In a sprag clutch, sprags do not go from freewheeling to fully engaged instantaneously. When the sprags are freewheeling, they are still in contact with the mating surfaces, but that contact point is outside the engagement curve. As the relative rotation changes, the sprags start to rotate and move the contact point into the engagement zone.
Once in that zone, elastic deformation starts to take place between the sprag and mating surface, and torque is transmitted. Depending on how much torque is applied, the sprags will continue to rotate until an equilibrium is achieved between the torque transmitted and the elastic deformation and pressure between the sprag and mating surface. That means:
- If the torque is low, the sprags will rotate less and the contact point will be lower on the engagement curve.
- If the torque is high, it will take more elastic deformation to reach equilibrium so the sprags will rotate more and the contact point will be higher on the engagement curve.
Impact on the Mating Component
The mating components don’t lock up instantaneously the moment the call to transmit torque is made. While the sprags are rotating to reach the equilibrium point, the mating components are also rotating relative to each other, but this time in the torque transmission direction, not the freewheel direction.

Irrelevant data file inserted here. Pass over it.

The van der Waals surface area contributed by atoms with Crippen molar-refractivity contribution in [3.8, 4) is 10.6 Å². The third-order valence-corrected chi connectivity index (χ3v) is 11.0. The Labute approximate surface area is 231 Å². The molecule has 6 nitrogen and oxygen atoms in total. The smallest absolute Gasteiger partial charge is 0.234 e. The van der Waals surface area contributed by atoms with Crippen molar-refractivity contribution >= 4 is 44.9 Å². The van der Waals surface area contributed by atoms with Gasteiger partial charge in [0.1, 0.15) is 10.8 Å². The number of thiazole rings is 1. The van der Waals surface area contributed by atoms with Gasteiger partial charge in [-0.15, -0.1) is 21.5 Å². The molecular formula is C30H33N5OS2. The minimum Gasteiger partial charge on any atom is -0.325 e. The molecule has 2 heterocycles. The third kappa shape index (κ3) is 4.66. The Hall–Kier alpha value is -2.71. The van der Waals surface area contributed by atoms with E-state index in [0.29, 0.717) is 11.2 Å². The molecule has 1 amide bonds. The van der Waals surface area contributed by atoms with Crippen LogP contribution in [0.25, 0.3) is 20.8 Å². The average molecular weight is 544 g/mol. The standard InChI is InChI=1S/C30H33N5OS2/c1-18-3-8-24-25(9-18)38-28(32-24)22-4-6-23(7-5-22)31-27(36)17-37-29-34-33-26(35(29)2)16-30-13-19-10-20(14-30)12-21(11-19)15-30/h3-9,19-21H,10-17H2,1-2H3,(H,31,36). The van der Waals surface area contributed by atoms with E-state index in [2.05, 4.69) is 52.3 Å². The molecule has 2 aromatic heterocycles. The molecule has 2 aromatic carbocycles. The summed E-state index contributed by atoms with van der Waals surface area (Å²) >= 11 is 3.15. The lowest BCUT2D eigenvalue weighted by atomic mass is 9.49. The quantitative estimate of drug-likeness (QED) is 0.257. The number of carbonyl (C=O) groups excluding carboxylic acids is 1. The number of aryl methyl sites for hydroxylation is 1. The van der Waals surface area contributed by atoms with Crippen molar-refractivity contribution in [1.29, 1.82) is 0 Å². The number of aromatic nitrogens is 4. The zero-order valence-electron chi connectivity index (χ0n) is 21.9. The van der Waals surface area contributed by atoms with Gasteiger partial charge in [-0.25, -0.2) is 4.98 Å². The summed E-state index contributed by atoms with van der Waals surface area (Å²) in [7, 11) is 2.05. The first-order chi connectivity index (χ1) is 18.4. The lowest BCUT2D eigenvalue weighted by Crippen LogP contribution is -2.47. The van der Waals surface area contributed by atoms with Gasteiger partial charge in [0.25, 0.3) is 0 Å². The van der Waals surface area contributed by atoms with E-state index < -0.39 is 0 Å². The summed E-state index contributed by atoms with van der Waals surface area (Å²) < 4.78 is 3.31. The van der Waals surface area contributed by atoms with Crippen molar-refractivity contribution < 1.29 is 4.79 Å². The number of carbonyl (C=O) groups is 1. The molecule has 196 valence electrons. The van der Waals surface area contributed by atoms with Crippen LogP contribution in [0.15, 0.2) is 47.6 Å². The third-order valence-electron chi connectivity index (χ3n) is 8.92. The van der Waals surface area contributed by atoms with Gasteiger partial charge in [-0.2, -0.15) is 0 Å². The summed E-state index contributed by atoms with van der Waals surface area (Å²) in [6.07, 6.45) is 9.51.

The amount these mating components rotate until the sprags reach equilibrium is called the twisting angle. The twisting angle is very small and is typically under 3° for nominal torque values, but if the torque is small that twisting angle can be close to 0. However, relative to other clutch mechanisms, even 3° is considered quite small.
For applications where precise twisting angle is needed, the value can be calculated based on application gap heights, mating surface hardness, and application torque.
Interested in GMN Sprag Clutches?
Check out our Sprag Clutch Guide resources below for more information.
GMN sprag clutches are designed for a variety of applications. Contact us for more information!